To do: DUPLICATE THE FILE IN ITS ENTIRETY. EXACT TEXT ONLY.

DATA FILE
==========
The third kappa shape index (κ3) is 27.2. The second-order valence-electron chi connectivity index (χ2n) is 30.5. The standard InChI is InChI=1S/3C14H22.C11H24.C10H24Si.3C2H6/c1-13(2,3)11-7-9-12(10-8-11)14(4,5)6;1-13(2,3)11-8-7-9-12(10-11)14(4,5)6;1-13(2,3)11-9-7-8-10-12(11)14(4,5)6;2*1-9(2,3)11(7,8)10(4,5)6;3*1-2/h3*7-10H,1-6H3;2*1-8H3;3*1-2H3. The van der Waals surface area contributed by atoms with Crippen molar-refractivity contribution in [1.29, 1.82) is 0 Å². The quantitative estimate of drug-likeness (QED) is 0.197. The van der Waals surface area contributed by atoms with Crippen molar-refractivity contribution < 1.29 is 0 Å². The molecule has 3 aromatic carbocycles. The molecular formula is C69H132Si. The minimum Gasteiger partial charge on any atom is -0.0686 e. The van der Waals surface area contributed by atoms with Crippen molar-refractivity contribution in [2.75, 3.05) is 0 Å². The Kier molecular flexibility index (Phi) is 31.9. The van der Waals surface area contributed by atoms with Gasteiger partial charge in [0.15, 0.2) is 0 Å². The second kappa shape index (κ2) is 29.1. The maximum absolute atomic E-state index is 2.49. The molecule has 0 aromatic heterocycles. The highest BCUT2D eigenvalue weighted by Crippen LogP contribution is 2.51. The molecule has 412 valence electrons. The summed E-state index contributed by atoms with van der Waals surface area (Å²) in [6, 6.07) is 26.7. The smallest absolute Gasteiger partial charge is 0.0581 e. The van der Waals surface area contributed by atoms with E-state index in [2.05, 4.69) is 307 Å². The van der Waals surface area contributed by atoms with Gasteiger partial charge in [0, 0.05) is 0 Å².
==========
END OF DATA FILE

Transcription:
The third kappa shape index (κ3) is 27.2. The second-order valence-electron chi connectivity index (χ2n) is 30.5. The standard InChI is InChI=1S/3C14H22.C11H24.C10H24Si.3C2H6/c1-13(2,3)11-7-9-12(10-8-11)14(4,5)6;1-13(2,3)11-8-7-9-12(10-11)14(4,5)6;1-13(2,3)11-9-7-8-10-12(11)14(4,5)6;2*1-9(2,3)11(7,8)10(4,5)6;3*1-2/h3*7-10H,1-6H3;2*1-8H3;3*1-2H3. The van der Waals surface area contributed by atoms with Crippen molar-refractivity contribution in [1.29, 1.82) is 0 Å². The quantitative estimate of drug-likeness (QED) is 0.197. The van der Waals surface area contributed by atoms with Crippen molar-refractivity contribution < 1.29 is 0 Å². The molecule has 3 aromatic carbocycles. The molecular formula is C69H132Si. The minimum Gasteiger partial charge on any atom is -0.0686 e. The van der Waals surface area contributed by atoms with Crippen molar-refractivity contribution in [2.75, 3.05) is 0 Å². The Kier molecular flexibility index (Phi) is 31.9. The van der Waals surface area contributed by atoms with Gasteiger partial charge in [0.15, 0.2) is 0 Å². The second kappa shape index (κ2) is 29.1. The maximum absolute atomic E-state index is 2.49. The molecule has 0 aromatic heterocycles. The highest BCUT2D eigenvalue weighted by Crippen LogP contribution is 2.51. The molecule has 412 valence electrons. The summed E-state index contributed by atoms with van der Waals surface area (Å²) in [6, 6.07) is 26.7. The smallest absolute Gasteiger partial charge is 0.0581 e. The van der Waals surface area contributed by atoms with E-state index in [2.05, 4.69) is 307 Å². The van der Waals surface area contributed by atoms with Gasteiger partial charge in [0, 0.05) is 0 Å².